Loading
Tap on the profile icon to edit
your financial details.

Save Money With Communal Living

Communal living may sound like something that went out of favor when the 70’s ended. In fact, it’s a movement that’s still going strong. If you’re open to it, communal living could save you money – and do wonders for your social life.

Should you buy or rent your next home?

Communal living comes in lots of different flavors. If you lived in a dorm in college or with roommates in your 20’s, you’ve already experienced communal living, even if you didn’t think of it as such. The typical American trajectory is to give up communal living at some point and either live alone or with a partner. If this sounds too expensive or too isolating, consider the benefits of living in so-called intentional communities.

1. It’s Cheap

Anyone who has ever lived with a roommate or a partner knows that it’s the frugal choice. Now take the money-saving impact of living with one other person and multiply it by four or 10 or 20. Communal living can save you money on housing and utilities, groceries and childcare. Some communes even make money, by selling produce grown on their property.

For some, communal living is the only way to afford the kind of home they want. If you don’t have much to spend on a down payment, going in on a home purchase with others can give you more options. You could buy a prime brownstone, a beautiful piece of land or a sprawling house, sharing the costs with your new neighbors. If you’re running the numbers on whether to rent or buy and feeling like homeownership might be out of your reach, consider joining forces with friends or relatives.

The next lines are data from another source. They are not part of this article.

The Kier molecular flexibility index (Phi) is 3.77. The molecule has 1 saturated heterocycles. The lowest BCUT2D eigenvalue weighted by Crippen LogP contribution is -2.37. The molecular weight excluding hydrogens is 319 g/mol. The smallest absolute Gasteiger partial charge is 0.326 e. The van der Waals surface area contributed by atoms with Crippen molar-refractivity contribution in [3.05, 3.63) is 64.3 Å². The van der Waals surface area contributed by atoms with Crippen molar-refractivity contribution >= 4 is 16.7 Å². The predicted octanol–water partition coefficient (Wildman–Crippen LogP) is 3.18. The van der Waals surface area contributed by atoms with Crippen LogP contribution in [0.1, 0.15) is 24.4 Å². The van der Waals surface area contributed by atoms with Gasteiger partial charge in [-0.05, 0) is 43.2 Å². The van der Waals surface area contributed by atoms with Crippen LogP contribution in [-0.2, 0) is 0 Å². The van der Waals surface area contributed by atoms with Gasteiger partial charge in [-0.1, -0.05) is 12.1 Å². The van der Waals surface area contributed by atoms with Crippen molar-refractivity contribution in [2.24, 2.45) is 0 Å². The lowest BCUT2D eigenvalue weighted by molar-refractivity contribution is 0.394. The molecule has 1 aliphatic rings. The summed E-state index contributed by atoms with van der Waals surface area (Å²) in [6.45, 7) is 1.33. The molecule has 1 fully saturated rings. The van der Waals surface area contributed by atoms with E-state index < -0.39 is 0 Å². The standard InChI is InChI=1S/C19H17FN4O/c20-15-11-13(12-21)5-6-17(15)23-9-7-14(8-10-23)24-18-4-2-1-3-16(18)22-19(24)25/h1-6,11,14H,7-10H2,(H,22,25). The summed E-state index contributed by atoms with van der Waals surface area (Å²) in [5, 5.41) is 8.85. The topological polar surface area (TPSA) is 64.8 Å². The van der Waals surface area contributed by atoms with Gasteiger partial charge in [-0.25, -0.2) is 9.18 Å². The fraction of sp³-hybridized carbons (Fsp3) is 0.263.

Find out now: How much mortgage can I afford?

2. It’s Green

Growing up, partnering up and moving out to a big single-family home in the suburbs may be the American dream, but it takes a toll on the environment. High-density city living, on the other hand, comes with a lower carbon footprint. But what if city living isn’t for you? Consider a higher-density communal living arrangement in the country. You’ll use fewer resources and waste less. You could even grow some of your own food or generate some renewable energy on your property.

Related Article: How to Sell Electricity Back to the Grid

3. It’s Social

Communal living comes with built-in social time. Now, this isn’t for everyone. If you couldn’t wait to get away from every roommate you’ve ever had, you may be happier on your own than you’d be in a communal living setting. Research shows, though, that maintaining a high volume of social interaction improves our mental and physical health and is key to aging well. Some retirees, particularly those who are single, divorced or widowed, are finding that communal living is the perfect solution to the loneliness of the golden years. They’re moving into intentional communities, or finding roommates to fill the extra rooms in the family home. Another option, popular in much of the world, is inter-generational housing, where grandparents, kids and grandchildren all live under one roof.

Bottom Line

Communal living isn’t exactly a conventional choice, but it has a lot in its favor. Are you willing to try it for the financial, environmental and social benefits?

Photo credit: flickr

Amelia Josephson Amelia Josephson is a writer passionate about covering financial literacy topics. Her areas of expertise include retirement and home buying. Amelia's work has appeared across the web, including on AOL, CBS News and The Simple Dollar. She holds degrees from Columbia and Oxford. Originally from Alaska, Amelia now calls Brooklyn home.
Was this content helpful?
Thanks for your input!